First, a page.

Studies repeatedly show that teams tend to innovate, solve problems, and spot mistakes faster than individuals—and that people working in teams report higher job satisfaction. But what kind of team do you think performs best?
A. A team whose members—each an expert in their own area—speak strictly on their area of expertise, eschew sidebar chitchat, and part right after meetings; or
B. A mixed team of executives and middle managers whose members contribute an equal amount, who are attuned to one another's communication nuances, and who hang around after meetings to chat about their personal lives.
Five years ago, Google became focused on constructing the ideal team. Its “Project Aristotle” scrutinized everything about the interactions of a vast number of the company’s teams and reviewed a half-century of academic studies. In the end, Project Aristotle researchers concluded that understanding and influencing group norms were the keys to improving Google’s teams—and that successful teams shared the norms of “conversational turn-taking” (over time, everyone speaks an equal amount) and high “social sensitivity” (members were skilled on intuiting how one another felt based on voice tone, facial expressions, and other non-verbal cues).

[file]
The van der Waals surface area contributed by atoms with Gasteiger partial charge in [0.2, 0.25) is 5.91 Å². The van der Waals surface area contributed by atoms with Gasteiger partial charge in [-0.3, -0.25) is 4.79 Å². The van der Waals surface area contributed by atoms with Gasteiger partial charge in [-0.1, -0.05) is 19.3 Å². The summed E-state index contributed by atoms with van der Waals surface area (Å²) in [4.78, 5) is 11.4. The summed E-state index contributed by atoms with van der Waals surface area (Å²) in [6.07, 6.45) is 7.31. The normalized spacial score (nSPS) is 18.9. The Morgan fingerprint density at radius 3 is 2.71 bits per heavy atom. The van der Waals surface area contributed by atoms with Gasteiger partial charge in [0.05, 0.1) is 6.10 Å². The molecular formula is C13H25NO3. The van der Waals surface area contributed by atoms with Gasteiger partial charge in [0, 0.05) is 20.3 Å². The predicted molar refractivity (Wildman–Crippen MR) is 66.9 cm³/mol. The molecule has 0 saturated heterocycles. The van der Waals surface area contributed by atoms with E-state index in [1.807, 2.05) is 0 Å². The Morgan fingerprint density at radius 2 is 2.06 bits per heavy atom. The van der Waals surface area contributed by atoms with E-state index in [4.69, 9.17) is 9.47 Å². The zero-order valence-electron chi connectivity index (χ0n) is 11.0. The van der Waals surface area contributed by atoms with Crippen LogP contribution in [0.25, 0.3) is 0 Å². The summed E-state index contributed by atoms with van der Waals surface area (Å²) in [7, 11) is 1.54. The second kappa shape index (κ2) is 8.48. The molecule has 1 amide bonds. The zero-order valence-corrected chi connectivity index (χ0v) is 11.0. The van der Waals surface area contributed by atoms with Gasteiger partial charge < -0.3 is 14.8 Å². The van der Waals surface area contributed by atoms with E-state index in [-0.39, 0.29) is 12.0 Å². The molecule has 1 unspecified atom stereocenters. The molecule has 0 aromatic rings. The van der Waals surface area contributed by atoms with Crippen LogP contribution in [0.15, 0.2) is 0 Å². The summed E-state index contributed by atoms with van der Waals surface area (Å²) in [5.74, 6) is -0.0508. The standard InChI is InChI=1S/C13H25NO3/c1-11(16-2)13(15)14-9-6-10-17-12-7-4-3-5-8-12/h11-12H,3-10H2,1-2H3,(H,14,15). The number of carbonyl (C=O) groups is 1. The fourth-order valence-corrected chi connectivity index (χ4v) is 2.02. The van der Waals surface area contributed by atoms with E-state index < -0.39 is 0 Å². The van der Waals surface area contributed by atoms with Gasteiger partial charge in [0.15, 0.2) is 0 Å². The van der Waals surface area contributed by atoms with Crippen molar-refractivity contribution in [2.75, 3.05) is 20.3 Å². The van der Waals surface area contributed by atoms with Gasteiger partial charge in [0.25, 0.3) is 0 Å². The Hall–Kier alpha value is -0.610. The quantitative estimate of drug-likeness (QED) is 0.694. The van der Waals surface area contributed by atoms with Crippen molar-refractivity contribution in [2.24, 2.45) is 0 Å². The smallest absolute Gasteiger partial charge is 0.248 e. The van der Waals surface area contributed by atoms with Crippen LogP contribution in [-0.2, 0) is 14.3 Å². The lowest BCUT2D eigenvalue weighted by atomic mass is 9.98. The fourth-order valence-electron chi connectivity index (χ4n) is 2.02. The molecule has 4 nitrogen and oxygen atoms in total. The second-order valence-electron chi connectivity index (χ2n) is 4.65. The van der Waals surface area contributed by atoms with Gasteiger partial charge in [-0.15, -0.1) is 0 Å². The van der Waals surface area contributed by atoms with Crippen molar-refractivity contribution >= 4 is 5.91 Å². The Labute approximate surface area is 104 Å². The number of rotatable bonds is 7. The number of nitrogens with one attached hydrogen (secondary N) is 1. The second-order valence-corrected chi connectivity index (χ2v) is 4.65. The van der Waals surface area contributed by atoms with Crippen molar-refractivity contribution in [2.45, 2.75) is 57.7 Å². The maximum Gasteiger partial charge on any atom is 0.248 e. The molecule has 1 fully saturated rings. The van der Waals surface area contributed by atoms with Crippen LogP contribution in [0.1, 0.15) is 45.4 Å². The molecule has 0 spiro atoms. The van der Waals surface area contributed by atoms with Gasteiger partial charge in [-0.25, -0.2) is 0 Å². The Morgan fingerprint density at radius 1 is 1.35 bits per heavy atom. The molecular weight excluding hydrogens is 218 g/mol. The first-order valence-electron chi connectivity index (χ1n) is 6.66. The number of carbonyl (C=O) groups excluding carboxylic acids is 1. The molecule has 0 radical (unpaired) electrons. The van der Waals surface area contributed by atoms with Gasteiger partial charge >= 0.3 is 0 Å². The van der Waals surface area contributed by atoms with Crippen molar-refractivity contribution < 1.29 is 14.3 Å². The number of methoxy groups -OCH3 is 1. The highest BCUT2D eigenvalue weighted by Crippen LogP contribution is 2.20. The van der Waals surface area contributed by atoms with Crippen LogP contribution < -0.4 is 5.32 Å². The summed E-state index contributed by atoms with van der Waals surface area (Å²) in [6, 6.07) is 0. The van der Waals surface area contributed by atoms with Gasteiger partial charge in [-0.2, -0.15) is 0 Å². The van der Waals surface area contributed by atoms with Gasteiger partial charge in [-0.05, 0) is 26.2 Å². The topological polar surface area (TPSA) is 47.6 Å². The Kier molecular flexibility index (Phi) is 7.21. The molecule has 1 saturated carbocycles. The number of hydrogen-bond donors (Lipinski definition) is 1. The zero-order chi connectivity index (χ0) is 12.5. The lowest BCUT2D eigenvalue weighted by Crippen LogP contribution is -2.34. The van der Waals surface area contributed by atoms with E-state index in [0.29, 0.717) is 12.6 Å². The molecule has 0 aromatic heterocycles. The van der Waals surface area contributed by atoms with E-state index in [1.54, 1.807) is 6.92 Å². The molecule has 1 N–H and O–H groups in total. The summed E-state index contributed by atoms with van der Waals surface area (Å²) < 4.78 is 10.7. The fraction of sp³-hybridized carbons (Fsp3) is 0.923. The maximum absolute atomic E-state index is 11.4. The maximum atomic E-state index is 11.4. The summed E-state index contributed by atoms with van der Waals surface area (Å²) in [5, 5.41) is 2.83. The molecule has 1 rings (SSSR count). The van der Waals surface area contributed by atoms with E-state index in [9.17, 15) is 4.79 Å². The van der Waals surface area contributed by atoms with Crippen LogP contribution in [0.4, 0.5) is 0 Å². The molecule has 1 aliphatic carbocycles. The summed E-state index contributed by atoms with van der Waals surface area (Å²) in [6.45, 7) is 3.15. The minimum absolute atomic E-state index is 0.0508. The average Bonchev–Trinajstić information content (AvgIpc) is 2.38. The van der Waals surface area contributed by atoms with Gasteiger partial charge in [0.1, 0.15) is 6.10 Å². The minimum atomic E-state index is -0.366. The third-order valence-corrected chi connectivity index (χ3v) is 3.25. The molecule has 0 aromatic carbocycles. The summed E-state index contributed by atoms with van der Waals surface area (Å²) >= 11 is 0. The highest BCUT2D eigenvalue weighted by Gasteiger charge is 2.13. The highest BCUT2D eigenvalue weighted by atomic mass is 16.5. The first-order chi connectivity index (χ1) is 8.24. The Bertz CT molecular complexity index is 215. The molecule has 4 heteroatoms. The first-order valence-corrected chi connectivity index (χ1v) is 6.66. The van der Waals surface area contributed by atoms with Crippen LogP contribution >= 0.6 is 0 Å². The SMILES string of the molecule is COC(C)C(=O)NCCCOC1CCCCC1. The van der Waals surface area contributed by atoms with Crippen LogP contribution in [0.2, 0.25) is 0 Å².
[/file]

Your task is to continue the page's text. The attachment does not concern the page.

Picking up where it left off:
Long story short: If you have a chance to create or participate in a team, opt for Team B. Team A may be filled with high performing individuals, but the problems is that they remain individuals. Their team norms discourage equal speaking, and there are few exchanges of the sort of personal information that let teammates pick up on what people are leaving unsaid.
We want to hear: Are you part of a team that resembles Team A or Team B? What do you see as its advantages or disadvantages? To join the conversation, click "comments" on our Community of Practice Forum.
If you would like to read more about creating a habit around masterful communication, check out our book: Be Quiet, Be Heard: The Paradox of Persuasion.